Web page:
I wasn't quite sure what I was getting myself into since I have never coached a 5K group, but I immediately loved our trainees. Most of our trainees had never run before this program and it makes me so happy to see people going out and giving running a try. It makes me even more happy, dare I say, giddy, when I start to see start them catching the running bug. When I see that, it takes me back in time to that point in my life and I can't help but smile. They have no idea what they are getting themselves into! (and I mean that in a good way!)
The 5K program started at square one. During the first week of training, our trainees were alternating between one minute of jogging and one minute of walking. Six weeks later and we've built them all the way up to running two continuous miles! For some of our trainees, that's the furthest they've ever run. Seeing the look of accomplish on their faces is awesome. I'm slowly starting to see them believing in themselves.
Last night, after finishing our second two mile run, I got caught up talking to one of my trainees. She told me that her run was very tough and that she was worried if she would be able to run the entire 5K race next month. I told her not to worry and gave her some tips on how to ignore the pain she was feeling. I let her know that proving to your mind and body that you ARE capable of running long is half the battle.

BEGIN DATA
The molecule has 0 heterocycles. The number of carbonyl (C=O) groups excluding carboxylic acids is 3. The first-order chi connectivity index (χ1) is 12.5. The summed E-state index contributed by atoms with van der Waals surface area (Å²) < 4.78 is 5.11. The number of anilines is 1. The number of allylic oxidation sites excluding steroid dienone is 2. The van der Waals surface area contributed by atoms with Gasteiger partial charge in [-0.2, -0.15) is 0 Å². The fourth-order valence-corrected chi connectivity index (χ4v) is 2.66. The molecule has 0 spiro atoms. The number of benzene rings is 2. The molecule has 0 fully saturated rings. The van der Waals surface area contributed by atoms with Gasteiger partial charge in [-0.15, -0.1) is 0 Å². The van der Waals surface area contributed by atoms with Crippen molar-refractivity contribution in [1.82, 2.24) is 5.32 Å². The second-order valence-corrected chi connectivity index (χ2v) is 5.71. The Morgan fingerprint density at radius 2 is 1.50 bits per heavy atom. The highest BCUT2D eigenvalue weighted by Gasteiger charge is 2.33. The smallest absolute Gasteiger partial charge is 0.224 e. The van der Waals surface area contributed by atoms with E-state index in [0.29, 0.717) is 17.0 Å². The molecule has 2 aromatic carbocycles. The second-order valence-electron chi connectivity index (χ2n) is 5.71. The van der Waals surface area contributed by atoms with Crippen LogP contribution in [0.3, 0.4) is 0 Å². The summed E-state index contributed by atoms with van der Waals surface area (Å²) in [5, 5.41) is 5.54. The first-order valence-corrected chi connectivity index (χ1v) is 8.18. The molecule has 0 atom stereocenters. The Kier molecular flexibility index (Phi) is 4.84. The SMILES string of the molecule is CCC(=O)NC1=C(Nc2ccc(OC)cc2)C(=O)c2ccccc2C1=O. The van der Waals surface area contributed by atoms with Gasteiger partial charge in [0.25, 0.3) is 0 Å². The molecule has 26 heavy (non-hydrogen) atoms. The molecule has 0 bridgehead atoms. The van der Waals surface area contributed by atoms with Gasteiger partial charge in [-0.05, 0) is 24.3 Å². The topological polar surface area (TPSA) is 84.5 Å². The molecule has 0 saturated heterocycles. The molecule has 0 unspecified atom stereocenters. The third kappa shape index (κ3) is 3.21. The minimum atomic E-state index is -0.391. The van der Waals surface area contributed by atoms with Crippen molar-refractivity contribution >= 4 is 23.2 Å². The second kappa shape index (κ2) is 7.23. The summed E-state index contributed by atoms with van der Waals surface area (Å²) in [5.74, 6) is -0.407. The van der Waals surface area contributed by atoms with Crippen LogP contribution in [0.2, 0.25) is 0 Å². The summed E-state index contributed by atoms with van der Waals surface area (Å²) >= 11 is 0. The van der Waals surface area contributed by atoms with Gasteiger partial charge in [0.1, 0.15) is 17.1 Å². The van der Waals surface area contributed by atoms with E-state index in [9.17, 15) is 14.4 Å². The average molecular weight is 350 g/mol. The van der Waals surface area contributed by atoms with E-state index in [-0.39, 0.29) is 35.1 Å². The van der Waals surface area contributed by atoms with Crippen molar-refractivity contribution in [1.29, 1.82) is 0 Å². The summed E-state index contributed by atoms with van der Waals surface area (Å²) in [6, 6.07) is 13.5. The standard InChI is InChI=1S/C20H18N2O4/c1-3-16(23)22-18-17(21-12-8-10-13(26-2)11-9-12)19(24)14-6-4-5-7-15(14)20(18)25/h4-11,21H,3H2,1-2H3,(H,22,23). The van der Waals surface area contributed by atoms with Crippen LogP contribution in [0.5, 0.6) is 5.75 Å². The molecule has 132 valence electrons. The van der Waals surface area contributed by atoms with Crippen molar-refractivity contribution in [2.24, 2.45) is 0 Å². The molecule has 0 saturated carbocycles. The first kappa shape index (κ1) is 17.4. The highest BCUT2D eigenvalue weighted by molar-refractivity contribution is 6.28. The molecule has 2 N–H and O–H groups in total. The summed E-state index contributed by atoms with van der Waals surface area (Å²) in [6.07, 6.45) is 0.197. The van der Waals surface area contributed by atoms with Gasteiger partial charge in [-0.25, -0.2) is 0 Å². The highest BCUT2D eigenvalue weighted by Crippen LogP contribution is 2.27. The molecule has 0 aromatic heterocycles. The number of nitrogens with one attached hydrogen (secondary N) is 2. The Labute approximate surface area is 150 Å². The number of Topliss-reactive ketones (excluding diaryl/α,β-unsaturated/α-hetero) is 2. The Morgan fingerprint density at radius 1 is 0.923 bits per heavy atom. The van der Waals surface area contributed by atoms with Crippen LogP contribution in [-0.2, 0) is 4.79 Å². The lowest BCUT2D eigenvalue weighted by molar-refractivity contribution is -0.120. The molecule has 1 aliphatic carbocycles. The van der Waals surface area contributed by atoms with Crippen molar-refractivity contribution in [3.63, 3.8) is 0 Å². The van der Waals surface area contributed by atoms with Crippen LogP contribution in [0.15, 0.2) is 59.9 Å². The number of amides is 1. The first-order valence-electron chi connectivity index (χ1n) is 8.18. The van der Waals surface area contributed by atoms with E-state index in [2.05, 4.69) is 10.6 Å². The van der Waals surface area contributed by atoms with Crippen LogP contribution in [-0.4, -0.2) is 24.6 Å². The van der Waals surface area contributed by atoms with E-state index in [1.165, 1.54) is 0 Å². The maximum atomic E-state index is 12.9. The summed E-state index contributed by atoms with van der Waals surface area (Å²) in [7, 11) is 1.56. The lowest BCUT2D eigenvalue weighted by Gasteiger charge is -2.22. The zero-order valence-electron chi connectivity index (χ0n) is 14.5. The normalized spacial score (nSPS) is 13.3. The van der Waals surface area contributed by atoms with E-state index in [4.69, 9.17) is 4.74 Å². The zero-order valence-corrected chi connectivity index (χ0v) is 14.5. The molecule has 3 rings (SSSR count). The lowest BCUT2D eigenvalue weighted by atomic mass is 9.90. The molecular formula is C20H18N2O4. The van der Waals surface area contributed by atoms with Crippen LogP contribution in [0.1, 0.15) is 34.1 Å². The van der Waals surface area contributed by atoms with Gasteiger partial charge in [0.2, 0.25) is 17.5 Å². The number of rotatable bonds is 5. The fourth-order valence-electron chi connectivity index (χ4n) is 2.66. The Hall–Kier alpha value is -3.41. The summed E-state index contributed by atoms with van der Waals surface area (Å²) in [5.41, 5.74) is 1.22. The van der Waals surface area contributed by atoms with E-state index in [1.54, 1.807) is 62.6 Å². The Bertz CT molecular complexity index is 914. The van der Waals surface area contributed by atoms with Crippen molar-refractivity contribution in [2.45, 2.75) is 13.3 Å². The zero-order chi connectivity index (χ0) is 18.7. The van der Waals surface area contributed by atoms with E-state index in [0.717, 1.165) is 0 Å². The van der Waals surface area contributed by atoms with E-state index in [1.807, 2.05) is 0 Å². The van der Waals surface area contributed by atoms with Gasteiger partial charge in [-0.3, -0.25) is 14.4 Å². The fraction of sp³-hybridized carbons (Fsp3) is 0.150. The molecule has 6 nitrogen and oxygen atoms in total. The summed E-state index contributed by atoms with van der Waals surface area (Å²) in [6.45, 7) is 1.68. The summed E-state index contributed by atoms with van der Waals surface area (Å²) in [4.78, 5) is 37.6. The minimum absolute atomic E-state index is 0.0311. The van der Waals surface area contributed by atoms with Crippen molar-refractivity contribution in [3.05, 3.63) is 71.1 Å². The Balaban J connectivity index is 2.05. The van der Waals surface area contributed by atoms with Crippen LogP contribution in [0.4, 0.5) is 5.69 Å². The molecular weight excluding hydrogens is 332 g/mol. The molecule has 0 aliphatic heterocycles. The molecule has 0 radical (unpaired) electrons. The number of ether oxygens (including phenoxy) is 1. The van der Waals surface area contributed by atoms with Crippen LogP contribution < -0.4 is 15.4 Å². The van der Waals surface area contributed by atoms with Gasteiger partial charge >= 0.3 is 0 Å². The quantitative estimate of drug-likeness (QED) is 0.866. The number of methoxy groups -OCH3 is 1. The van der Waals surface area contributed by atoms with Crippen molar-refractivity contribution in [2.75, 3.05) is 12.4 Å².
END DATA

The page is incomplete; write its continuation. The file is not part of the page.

She later asked me what my favorite race distance was, to which I replied, "The marathon, for sure." "How many have you run?" she asked. I smiled and replied, "Too many." "Well, I'm sure you can run two miles no problem. You probably have to run twenty miles to feel the way I do after two." I smiled again and let her know that she was doing a great job and that pain is part of the running game and that if you stick with it, your body will adapt and it will become easier. I also told her that I believed that all running pain is relative, regardless of the distance or runner.
Runners all share a commonality which ironically is, running. It doesn't matter if you're a sprinter, a 5-10-15K rat or a 13.1+ runner, we are all RUNNERS. While the distances we train for might set us apart, our emotions, pain, and will to succeed are all the same. I believe that's one of the main reasons why runners can relate to each other so well and why they feel like they are part of one big family.
My trainees are all rock stars and a true inspiration. I can't wait to help them achieve another personnel best next week when we run 2.5 miles!
|The Couch to 5K group before setting off for our run with 2012 Olympic Marathon Runner, Claire Hallissey. (center holding the singlet)|